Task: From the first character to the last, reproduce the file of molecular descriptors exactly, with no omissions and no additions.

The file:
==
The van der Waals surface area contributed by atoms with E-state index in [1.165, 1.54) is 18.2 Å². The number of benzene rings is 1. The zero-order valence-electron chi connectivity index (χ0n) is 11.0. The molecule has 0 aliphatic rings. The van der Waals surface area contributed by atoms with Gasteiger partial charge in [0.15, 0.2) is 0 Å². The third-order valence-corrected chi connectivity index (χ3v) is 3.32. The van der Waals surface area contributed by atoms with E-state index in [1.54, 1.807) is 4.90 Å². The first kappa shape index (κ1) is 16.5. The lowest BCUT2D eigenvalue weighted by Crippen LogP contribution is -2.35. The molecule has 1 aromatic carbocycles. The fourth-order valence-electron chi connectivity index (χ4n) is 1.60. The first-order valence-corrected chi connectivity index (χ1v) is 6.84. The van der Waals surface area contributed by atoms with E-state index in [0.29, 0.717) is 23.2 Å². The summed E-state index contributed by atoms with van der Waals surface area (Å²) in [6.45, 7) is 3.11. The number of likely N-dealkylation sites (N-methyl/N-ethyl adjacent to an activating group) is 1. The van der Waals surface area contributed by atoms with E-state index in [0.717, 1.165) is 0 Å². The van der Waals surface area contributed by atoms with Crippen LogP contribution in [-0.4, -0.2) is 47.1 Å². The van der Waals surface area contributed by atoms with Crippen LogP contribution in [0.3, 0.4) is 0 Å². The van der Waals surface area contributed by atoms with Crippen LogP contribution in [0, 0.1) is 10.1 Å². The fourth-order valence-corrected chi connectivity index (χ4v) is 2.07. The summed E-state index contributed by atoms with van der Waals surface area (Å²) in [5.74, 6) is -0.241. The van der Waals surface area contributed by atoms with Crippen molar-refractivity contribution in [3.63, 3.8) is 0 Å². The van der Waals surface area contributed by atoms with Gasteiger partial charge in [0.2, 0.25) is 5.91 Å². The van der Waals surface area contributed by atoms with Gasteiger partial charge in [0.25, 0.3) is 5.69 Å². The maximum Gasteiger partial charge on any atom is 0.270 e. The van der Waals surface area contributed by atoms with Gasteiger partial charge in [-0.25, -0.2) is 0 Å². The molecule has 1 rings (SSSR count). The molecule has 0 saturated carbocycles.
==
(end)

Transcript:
The van der Waals surface area contributed by atoms with E-state index in [1.165, 1.54) is 18.2 Å². The number of benzene rings is 1. The zero-order valence-electron chi connectivity index (χ0n) is 11.0. The molecule has 0 aliphatic rings. The van der Waals surface area contributed by atoms with Gasteiger partial charge in [0.15, 0.2) is 0 Å². The third-order valence-corrected chi connectivity index (χ3v) is 3.32. The van der Waals surface area contributed by atoms with E-state index in [1.54, 1.807) is 4.90 Å². The first kappa shape index (κ1) is 16.5. The lowest BCUT2D eigenvalue weighted by Crippen LogP contribution is -2.35. The molecule has 1 aromatic carbocycles. The fourth-order valence-electron chi connectivity index (χ4n) is 1.60. The first-order valence-corrected chi connectivity index (χ1v) is 6.84. The van der Waals surface area contributed by atoms with E-state index in [0.29, 0.717) is 23.2 Å². The summed E-state index contributed by atoms with van der Waals surface area (Å²) in [6.45, 7) is 3.11. The number of likely N-dealkylation sites (N-methyl/N-ethyl adjacent to an activating group) is 1. The van der Waals surface area contributed by atoms with E-state index in [0.717, 1.165) is 0 Å². The van der Waals surface area contributed by atoms with Crippen LogP contribution in [-0.4, -0.2) is 47.1 Å². The van der Waals surface area contributed by atoms with Crippen LogP contribution in [0.3, 0.4) is 0 Å². The van der Waals surface area contributed by atoms with Crippen LogP contribution in [0, 0.1) is 10.1 Å². The fourth-order valence-corrected chi connectivity index (χ4v) is 2.07. The summed E-state index contributed by atoms with van der Waals surface area (Å²) in [5.74, 6) is -0.241. The van der Waals surface area contributed by atoms with Crippen molar-refractivity contribution in [3.63, 3.8) is 0 Å². The van der Waals surface area contributed by atoms with Gasteiger partial charge in [0.2, 0.25) is 5.91 Å². The van der Waals surface area contributed by atoms with Gasteiger partial charge in [0.25, 0.3) is 5.69 Å². The maximum Gasteiger partial charge on any atom is 0.270 e. The van der Waals surface area contributed by atoms with Gasteiger partial charge in [-0.25, -0.2) is 0 Å². The molecule has 1 rings (SSSR count). The molecule has 0 saturated carbocycles.